which arise from the natural law are not matters of indifference.
Therefore the enactments of human laws are not derived from the natural
Objection 2: Further, positive law is contrasted with natural law, as stated
by Isidore (Etym. v, 4) and the Philosopher (Ethic. v, 7). But those
things which flow as conclusions from the general principles of the
natural law belong to the natural law, as stated above (Question , Article ).
Therefore that which is established by human law does not belong to the
Objection 3: Further, the law of nature is the same for all; since the
Philosopher says (Ethic. v, 7) that "the natural just is that which is
equally valid everywhere." If therefore human laws were derived from the
natural law, it would follow that they too are the same for all: which is
Objection 4: Further, it is possible to give a reason for things which are
derived from the natural law. But "it is not possible to give the reason
for all the legal enactments of the lawgivers," as the jurist says
[*Pandect. Justin. lib. i, ff, tit. iii, v; De Leg. et Senat.]. Therefore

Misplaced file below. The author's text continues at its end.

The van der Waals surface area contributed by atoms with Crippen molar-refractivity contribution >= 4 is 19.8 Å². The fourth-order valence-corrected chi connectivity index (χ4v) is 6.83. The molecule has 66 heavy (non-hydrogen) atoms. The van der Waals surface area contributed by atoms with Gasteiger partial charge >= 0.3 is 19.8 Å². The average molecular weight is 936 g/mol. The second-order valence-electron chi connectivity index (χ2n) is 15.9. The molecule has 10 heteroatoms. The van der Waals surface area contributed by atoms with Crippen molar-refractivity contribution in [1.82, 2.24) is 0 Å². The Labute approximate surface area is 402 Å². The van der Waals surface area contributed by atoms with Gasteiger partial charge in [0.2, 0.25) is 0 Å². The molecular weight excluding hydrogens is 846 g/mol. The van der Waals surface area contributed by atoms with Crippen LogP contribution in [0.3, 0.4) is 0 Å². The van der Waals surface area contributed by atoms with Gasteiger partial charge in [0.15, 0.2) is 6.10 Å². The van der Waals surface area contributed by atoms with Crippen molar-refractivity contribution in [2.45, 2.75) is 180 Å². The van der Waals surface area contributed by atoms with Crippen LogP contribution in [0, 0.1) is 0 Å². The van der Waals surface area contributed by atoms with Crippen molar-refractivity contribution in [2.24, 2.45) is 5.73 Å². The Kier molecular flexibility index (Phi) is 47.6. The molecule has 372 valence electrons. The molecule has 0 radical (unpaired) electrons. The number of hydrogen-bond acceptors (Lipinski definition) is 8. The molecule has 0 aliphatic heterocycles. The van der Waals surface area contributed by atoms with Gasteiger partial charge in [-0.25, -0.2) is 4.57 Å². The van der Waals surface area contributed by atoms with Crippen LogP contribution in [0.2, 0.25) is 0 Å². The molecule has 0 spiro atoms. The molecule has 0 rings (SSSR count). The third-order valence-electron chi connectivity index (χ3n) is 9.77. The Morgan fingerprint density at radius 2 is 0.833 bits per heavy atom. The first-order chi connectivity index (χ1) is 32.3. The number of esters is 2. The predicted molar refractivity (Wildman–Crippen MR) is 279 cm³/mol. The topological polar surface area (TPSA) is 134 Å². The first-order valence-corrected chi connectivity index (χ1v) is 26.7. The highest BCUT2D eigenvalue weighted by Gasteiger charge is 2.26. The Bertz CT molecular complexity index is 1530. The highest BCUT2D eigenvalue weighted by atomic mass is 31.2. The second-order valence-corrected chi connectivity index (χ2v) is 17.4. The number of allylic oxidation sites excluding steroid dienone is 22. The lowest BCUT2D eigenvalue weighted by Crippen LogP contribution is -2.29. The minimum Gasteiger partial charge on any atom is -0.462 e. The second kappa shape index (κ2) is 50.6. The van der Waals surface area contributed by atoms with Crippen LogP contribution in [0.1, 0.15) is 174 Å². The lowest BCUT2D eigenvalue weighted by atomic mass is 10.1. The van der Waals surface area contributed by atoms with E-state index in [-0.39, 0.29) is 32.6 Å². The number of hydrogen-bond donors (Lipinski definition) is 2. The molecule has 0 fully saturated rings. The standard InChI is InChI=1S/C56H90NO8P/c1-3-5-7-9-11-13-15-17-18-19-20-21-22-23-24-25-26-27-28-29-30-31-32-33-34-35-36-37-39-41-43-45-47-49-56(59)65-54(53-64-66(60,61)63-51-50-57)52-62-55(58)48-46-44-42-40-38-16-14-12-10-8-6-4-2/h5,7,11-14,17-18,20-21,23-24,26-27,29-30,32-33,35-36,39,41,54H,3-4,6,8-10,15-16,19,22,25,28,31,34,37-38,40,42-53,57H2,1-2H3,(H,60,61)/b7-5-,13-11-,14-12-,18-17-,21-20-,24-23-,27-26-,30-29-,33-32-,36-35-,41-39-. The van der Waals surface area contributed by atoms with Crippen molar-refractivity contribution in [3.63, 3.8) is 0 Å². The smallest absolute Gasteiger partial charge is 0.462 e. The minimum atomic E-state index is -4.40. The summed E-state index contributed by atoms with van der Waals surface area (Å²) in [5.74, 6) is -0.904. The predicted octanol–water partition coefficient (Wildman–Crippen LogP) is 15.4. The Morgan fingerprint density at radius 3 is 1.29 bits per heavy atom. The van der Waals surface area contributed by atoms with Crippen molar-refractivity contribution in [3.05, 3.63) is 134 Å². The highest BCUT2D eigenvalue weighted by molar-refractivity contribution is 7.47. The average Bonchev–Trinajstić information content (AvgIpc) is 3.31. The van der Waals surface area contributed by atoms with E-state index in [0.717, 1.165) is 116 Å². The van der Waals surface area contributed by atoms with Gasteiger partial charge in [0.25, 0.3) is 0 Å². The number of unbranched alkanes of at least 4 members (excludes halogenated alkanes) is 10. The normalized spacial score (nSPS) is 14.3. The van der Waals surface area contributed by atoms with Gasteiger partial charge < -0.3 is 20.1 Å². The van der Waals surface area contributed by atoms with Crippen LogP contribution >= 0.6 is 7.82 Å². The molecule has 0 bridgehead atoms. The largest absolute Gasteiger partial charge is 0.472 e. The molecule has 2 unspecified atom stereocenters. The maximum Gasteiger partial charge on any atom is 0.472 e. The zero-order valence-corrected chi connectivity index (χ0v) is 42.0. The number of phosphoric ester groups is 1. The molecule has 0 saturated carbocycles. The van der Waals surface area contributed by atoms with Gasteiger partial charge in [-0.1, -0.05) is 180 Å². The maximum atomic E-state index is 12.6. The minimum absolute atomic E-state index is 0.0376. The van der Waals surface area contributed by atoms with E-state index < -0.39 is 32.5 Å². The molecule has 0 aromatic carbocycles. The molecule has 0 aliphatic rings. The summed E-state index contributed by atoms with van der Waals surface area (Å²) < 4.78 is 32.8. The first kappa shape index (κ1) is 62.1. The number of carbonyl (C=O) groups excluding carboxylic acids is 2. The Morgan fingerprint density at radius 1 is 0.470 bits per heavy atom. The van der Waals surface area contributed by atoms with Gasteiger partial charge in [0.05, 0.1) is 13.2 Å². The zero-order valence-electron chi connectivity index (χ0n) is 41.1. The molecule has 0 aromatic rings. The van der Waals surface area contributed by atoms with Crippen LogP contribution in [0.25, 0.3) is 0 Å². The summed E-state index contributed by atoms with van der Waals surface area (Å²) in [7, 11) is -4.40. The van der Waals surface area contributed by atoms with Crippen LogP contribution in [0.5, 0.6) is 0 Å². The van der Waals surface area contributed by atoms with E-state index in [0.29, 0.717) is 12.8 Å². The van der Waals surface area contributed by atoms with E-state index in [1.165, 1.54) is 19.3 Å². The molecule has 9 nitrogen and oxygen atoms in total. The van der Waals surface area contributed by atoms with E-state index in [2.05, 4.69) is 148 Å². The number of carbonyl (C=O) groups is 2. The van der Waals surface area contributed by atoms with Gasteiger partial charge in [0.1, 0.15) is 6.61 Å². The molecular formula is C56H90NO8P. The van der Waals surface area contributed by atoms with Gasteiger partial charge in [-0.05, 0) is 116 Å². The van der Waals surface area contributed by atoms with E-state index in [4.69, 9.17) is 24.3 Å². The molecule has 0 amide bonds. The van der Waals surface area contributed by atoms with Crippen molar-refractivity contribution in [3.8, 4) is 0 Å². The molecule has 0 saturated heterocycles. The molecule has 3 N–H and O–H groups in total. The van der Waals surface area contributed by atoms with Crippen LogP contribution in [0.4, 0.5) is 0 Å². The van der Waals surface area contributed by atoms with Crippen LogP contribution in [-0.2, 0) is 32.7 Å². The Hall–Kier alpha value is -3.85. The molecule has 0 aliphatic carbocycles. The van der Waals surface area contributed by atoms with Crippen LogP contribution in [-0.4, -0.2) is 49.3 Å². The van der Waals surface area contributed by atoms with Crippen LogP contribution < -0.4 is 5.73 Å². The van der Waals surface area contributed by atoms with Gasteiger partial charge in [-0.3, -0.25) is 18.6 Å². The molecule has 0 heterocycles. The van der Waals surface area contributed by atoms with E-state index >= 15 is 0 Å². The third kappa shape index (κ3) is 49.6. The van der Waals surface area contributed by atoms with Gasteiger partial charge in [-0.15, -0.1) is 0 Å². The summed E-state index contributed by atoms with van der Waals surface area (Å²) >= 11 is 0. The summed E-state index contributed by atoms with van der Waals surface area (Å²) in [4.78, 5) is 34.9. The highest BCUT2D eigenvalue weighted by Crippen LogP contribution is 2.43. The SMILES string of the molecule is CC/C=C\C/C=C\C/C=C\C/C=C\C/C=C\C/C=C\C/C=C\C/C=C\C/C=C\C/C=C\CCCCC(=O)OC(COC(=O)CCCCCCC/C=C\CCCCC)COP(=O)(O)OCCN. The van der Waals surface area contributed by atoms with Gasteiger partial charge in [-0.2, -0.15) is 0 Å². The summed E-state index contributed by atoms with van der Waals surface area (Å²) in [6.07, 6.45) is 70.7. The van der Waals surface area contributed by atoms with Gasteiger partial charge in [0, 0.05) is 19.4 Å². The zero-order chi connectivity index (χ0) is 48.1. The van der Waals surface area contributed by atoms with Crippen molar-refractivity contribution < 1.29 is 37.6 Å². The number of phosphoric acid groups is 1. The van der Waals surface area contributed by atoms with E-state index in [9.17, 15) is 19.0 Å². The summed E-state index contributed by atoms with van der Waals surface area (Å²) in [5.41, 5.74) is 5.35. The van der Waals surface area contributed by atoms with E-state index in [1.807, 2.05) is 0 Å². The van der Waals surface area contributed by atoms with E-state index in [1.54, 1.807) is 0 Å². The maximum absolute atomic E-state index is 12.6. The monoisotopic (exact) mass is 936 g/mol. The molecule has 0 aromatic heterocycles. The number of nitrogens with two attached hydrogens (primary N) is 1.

not all human laws are derived from the natural law.
On the contrary, Tully says (Rhet. ii): "Things which emanated from
nature and were approved by custom, were sanctioned by fear and reverence
for the laws."
I answer that, As Augustine says (De Lib. Arb. i, 5) "that which is not
just seems to be no law at all": wherefore the force of a law depends on
the extent of its justice. Now in human affairs a thing is said to be
just, from being right, according to the rule of reason. But the first
rule of reason is the law of nature, as is clear from what has been
stated above (Question , Article , ad 2). Consequently every human law has just
so much of the nature of law, as it is derived from the law of nature.
But if in any point it deflects from the law of nature, it is no longer
a law but a perversion of law.
But it must be noted that something may be derived from the natural law